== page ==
Joseph has won the tournament in the 10-, 12- and 14-year-old divisions. It's Austin's turn to start his title run.
"I'm pretty confident that I can win this year," Austin said after he remembered how the tournament last year ended. Austin fell in the semifinals and then in the match for third place.
Each of those losses were suffered on the same court, No. 17.
Austin returned to the court Thursday and nothing got in the way this time. Austin overpowered his opponent from Redlands.
Nanda said very little, only speaking up the rare times he led in a game. Austin's racquet spoke for him as he swept the first set.
The second set appeared headed in the same manner. The only mishap came in the second game. Up, 40-15, Austin had some unforced errors and allowed Nanda to steal a game.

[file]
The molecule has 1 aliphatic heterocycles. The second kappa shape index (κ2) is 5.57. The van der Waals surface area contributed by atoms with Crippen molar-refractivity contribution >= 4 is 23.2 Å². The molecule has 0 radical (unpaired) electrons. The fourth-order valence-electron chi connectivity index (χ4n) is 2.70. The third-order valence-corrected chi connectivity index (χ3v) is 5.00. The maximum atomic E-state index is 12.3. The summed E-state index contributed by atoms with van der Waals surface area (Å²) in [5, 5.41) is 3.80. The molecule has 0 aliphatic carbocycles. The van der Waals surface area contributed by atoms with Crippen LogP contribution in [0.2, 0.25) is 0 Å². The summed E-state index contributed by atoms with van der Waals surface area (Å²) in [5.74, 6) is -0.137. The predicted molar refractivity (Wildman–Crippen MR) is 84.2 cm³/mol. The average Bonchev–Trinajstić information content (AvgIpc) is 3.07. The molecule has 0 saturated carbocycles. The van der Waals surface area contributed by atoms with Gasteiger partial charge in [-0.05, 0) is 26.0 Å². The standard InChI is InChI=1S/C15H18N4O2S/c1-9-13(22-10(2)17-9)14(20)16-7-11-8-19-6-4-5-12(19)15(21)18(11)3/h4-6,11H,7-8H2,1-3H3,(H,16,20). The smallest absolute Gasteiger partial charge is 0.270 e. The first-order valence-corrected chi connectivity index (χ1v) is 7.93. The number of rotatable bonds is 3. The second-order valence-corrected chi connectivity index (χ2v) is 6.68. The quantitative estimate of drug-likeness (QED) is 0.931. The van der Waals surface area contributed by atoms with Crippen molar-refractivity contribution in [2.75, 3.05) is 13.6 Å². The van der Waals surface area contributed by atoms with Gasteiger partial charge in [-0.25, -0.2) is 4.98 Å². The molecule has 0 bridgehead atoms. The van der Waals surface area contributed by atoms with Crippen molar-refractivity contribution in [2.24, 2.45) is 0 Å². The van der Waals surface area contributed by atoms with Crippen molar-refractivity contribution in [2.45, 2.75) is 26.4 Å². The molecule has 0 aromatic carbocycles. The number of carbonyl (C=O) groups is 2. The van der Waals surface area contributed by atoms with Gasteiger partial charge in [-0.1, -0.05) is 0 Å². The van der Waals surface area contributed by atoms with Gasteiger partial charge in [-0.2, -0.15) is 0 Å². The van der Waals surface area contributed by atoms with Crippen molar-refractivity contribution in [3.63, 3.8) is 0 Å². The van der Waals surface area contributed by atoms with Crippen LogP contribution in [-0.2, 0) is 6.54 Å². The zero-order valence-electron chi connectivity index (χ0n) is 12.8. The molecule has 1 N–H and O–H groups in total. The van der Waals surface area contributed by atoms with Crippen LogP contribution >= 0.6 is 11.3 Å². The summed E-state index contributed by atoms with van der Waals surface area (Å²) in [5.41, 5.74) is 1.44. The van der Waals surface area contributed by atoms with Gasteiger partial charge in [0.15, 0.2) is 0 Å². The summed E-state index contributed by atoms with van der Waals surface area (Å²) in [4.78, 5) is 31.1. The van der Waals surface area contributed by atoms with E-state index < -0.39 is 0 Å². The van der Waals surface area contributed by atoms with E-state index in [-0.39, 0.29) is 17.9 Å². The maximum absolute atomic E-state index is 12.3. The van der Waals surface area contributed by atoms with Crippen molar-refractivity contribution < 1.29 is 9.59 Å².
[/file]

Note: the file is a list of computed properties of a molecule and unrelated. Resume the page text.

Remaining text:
"I think I could've played a little bit better," Austin said as his brother stood nearby.
Austin said he doesn't get nervous when Joseph watches him play. Joseph, who lives and trains at the United States Tennis Assn. High Performance Training facility in Boca Raton, Fla., is in town to watch Austin play, rehabilitate his elbow and spend time with his family.
Joseph planned to enter the tournament, but he said his doctor told him he developed Little League elbow and he needed therapy and time to recover. The timing wasn't the best as Joseph turned 15 last week and aimed to win the Southern California Junior Sectional Championships in the 16s for the first time.
Helping Austin win here for the first time is making up for the setback. Joseph has been able to see Austin play twice in the tournament and he likes what he's seen so far. Austin's match today at 2:30 p.m. is against Alafia Ayeni of San Diego.
"It just reminds me of when I was younger," Joseph said. "I see myself out there."
Austin might not be wearing Joseph's old clothes, but he sure is performing at the tournament like his older brother.